A sample chapter is available here for your perusal . . . if you like what you see, please follow the links from that page (there are many) and get yourself your own copy (’cause I’m not sharing mine).

I recently reviewed two of Rosemary Edghill’s books over at Shiny Book Review, IDEALITY: VENGEANCE OF MASKS and FAILURE OF MOONLIGHT. The former is a dark fantasy with elements of SF and horror (tough to quantify, very interesting to read, and extremely thought provoking), while the latter is a series of short stories about Ms. Edghill’s popular character Bast, a Wiccan detective who has only her wits and her faith to help her solve crimes. Bast is extremely intelligent, makes many witty asides, and can be exceedingly trenchant in her opinions . . . which is one of the reasons I enjoy reading about her so much.

FAILURE OF MOONLIGHT is one of those books that you just can’t stop thinking about once you’ve finished reading it. While the one-liners are great and well worth the price of admission, it’s Bast’s mind, thoughts and opinions that call me back again and again. Bast is moral, ethical, and principled, and while she mostly walks apart from others due to her Wiccan faith being profoundly misunderstood (even by other NeoPagans), she’s someone many people would want to befriend if they ever met someone like her outside of a story.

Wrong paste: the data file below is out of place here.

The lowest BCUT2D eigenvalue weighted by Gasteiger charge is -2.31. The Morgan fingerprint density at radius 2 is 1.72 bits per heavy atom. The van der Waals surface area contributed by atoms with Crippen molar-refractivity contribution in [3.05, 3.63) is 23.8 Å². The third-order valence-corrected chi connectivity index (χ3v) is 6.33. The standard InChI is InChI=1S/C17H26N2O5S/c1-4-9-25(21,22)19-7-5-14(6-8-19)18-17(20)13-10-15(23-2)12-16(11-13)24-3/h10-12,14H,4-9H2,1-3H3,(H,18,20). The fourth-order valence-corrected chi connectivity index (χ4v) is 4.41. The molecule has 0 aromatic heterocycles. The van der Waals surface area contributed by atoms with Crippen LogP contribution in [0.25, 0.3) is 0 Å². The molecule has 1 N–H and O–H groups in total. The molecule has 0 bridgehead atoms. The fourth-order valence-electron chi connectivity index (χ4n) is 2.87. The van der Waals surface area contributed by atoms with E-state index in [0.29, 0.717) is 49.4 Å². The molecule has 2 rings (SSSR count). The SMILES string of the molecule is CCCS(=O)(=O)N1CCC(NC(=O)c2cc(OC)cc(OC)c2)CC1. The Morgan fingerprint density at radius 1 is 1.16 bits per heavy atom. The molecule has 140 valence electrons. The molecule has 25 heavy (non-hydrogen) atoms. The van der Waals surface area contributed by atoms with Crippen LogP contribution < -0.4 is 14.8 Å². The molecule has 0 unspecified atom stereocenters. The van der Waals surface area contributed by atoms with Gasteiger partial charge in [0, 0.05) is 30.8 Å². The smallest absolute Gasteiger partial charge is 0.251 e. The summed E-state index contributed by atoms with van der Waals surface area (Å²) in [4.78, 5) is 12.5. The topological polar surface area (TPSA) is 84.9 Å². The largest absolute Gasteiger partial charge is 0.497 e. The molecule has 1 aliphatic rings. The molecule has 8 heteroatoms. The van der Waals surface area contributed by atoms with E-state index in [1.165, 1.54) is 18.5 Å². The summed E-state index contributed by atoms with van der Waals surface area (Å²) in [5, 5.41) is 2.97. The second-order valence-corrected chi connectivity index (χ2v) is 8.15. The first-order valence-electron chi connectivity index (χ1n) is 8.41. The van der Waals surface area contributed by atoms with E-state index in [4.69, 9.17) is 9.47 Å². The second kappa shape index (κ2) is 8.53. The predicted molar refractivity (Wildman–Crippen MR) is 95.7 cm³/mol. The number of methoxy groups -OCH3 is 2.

Best of all, if you enjoy these stories, there are three excellent novels about Bast available in BELL, BOOK AND MURDER. These, too, are well worth reading, and are books I return to again and again as I ponder various thoughts and wonder just how Bast managed to come up with the answers this time . . .

Finally, what can I say about the incomparable Katharine Eliska Kimbriel that I haven’t said before? Her work in both hard science fiction with her Chronicles of Nuala series and now in dark fantasy/frontier fantasy with her Night Calls series is outstanding; best of all, she’s currently working on the third book of the latter series even as I write this.